With Borderlands Restoration Network that is based where I live in Patagonia ...

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We need to re-enfranchise people to join in the joyous work of restoring our lands and communities.

Let me mince no words: The conservation movement needs to be more inclusive, which may mean that it is less confrontational and more humble. Individuals of all classes and ethnicities have felt increasingly disempowered by the prevalence of top-down decision-making about lands, wildlife and plants that they had known and loved. In many cases, they have become disenfranchised from policy-making processes that ignore their local knowledge, dismiss their cultural or faith-based values, and care less about the economic impact of ...

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Don’t you think it’s time to encourage all of us to imagine something other than living in a divided country?

More than just our food security is at stake if we don’t soon take the middle path. Don’t you think it’s time to encourage all of us to imagine something other than living in a divided country, where we all buy into the infamous “zero sum game” of winners vs. losers? We need to engage in a different set of social behaviors and more inclusive processes with regard to democratic decision-making and community-based restoration. The overall health and security of ...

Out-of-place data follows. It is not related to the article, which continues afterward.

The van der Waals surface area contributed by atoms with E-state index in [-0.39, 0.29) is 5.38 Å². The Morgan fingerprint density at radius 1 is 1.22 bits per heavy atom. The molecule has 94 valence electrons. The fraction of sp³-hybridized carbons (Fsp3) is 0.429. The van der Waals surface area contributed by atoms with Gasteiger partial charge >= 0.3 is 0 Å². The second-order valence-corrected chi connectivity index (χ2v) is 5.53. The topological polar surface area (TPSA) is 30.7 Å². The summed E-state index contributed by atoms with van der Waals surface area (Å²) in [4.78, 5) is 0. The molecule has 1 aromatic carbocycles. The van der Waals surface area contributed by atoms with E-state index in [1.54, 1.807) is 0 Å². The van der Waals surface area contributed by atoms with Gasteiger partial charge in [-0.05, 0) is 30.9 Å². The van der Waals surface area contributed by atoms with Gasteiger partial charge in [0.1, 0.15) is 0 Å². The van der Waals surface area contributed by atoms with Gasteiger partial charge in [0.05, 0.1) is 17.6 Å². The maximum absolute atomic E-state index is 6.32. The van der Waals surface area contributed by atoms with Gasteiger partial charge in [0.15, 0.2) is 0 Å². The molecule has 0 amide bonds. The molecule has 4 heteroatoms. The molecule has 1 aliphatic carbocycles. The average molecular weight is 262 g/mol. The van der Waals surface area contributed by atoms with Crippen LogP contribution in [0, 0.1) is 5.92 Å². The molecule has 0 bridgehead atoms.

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Its time to choose to walk on the Middle Path toward the Radical Center.

What’s so special about working outdoors planting trees or reintroducing fish stocks with someone else from another culture, race, profession or professed faith? Why should any of us presume that such endeavors matter far more than anything else we do? Well, for one good reason– time spent restoring nature also helps restore us and our bonds with others. While It is true that over much of the course of human history, such earthward gestures and restorative endeavors were undoubtedly commonplace ...

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The diversity of seeds and breeds on our farms and ranches, is greater than at any time in the last century.

Globally, the diversity of foods in most diets is shrinking, with those diets becoming more homogenized from one country to the next, more nutrient-depleted, and more Westernized. But there is a counter-trend worth watching in North America, and it is not restricted to or even driven by privileged foodies: our diets are diversifying again due to affordable access of many vegetables, fruits and other foods. Because of remarkably successful community-based collaborative efforts by you and others, the diversity of seeds ...